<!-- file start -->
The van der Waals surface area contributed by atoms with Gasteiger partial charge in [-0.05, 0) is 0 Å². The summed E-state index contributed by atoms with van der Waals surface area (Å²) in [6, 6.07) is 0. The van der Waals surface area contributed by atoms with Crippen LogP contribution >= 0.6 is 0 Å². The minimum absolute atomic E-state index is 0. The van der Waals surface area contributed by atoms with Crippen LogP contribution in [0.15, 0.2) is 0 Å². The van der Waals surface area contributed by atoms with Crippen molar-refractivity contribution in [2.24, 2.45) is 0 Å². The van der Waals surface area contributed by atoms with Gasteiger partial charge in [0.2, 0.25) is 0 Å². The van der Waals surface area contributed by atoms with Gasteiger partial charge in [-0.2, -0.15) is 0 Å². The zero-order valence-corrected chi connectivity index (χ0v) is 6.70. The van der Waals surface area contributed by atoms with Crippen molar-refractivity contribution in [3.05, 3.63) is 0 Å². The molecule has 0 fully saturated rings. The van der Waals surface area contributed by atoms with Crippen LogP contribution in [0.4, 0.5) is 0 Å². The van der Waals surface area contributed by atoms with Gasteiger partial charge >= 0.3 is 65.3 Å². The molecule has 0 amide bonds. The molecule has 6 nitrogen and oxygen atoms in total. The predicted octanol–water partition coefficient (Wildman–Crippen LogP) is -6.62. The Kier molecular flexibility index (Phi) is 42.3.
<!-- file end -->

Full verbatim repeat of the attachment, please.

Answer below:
The van der Waals surface area contributed by atoms with Gasteiger partial charge in [-0.05, 0) is 0 Å². The summed E-state index contributed by atoms with van der Waals surface area (Å²) in [6, 6.07) is 0. The van der Waals surface area contributed by atoms with Crippen LogP contribution >= 0.6 is 0 Å². The minimum absolute atomic E-state index is 0. The van der Waals surface area contributed by atoms with Crippen LogP contribution in [0.15, 0.2) is 0 Å². The van der Waals surface area contributed by atoms with Crippen molar-refractivity contribution in [2.24, 2.45) is 0 Å². The van der Waals surface area contributed by atoms with Gasteiger partial charge in [0.2, 0.25) is 0 Å². The van der Waals surface area contributed by atoms with Gasteiger partial charge in [-0.2, -0.15) is 0 Å². The zero-order valence-corrected chi connectivity index (χ0v) is 6.70. The van der Waals surface area contributed by atoms with Crippen molar-refractivity contribution in [3.05, 3.63) is 0 Å². The molecule has 0 fully saturated rings. The van der Waals surface area contributed by atoms with Crippen LogP contribution in [0.4, 0.5) is 0 Å². The van der Waals surface area contributed by atoms with Gasteiger partial charge >= 0.3 is 65.3 Å². The molecule has 0 amide bonds. The molecule has 6 nitrogen and oxygen atoms in total. The predicted octanol–water partition coefficient (Wildman–Crippen LogP) is -6.62. The Kier molecular flexibility index (Phi) is 42.3.